Clothing in colorful African prints swayed on hangers as the notes from a Ghanaian band pulsed across the Frederick Fairgrounds on Sunday.
Myriad scents wafted over dozens of people waiting outside a Ghanaian food truck. A chalk board sign read, “Welcome/Akwaba.”
Hundreds of people gathered for the celebration of African cuisine, music and culture, dubbed the DMV Party in the Park. Event founder Charles Adu Koranteng, owner of Starbuzz Media, said he wanted to give people a chance to socialize and promote business after being indoors for so much of the COVID-19 pandemic.
The musical lineup featured local artists, but also some who traveled from countries such as Nigeria and Ghana.
Ghanaian music duo TooWan8 brought the energy, moving in a constant flurry. Purple lights flashed above the stage as the crowd jumped up and down. Some listeners mouthed the lyrics. Those standing close to the speakers felt the thump of bass deep in their chests.
On the opposite side of the grassy field, Delight Dzansi sold African print clothing, waist beads and fans. The latter were the most popular on the hot and sunny afternoon, she said. Many event attendees waved Dzansi’s fans in their faces as they sat on blankets or in chairs, watching performers.
Dzansi started her online clothing company, alkeBULAN, about two years ago. She moved from Ghana at 10 years old and returns there annually for mission trips with her church. Lately, she has also used that time to meet with chiefs and elders to educate herself about African prints. Different colors have meaning, she said, like how the green in the kente pattern represents green pastures.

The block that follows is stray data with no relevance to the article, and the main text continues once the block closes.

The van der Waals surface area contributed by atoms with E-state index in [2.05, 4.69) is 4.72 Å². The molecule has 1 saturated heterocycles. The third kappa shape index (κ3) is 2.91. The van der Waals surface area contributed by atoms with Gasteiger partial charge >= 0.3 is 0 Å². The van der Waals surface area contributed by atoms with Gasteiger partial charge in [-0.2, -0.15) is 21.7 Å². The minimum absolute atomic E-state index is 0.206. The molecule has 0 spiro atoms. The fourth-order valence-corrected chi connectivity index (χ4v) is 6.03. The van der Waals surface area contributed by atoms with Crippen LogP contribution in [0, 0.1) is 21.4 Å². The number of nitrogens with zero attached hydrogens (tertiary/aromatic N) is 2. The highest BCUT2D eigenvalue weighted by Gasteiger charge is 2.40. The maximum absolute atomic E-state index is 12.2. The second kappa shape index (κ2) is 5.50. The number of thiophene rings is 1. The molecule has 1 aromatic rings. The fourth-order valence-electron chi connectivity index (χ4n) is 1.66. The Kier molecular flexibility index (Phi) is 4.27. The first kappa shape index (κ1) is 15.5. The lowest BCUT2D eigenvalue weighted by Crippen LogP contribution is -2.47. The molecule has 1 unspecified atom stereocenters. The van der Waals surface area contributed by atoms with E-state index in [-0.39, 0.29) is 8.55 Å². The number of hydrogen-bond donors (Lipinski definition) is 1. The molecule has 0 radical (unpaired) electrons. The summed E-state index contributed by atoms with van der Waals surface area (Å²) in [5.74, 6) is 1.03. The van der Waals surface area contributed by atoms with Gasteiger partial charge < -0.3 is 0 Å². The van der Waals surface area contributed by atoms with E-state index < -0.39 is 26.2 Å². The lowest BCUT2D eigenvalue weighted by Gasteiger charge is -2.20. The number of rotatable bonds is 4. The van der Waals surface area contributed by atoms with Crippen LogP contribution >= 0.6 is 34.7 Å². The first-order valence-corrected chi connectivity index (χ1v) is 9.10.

Dzansi donned a fitted blue, white and purply-pink dress with puffy sleeves. She can’t pick her favorite print, though.
“That’s like choosing between my kids,” Dzansi gasped.
Beside Dzansi’s tent, a pair of sisters with Ghanaian roots sold candles and baby clothing.
Tracy Kwakye offered an array of scents from IN2ME Candles, while her sister Jennifer Loper sold baby onesies with African prints and symbols.
It’s not difficult for Loper to remember when she started her business, BabifyMe.
“She was my model,” Loper said, gesturing to her 5-year-old daughter Camille.
When Camille was little, Loper wanted to dress her in African print onesies. Then Loper realized others might want the same clothing, and the business idea was born.
Across the field, nonprofit Ghana Girls Connect hoped to raise funds to benefit young girls in Ghana.
Treasurer Milan Tackie said they bring laptops, clothing and sanitary products to girls in Ghana. She’s visited about six years in a row.
“They’re always so excited,” Tackie said.
Many children have to work to support their families in Ghana, according to Tackie, and they are not able to pursue their dreams.
“There’s a lot of unactualized potential and talent,” Tackie said.
As the sun began to cast long shadows on the evening’s event, one artist after another jumped on the stage to perform. Vehicles continued to pull in as newcomers arrived to buy tickets. Adu Koranteng estimated they sold 500 tickets in advance and about 200 at the door as of about 6 p.m. He wants the event to be held annually.
“It’s going to be a summer celebration,” he said. “The first of many.”
Follow Mary Grace Keller on Twitter: @MaryGraceKeller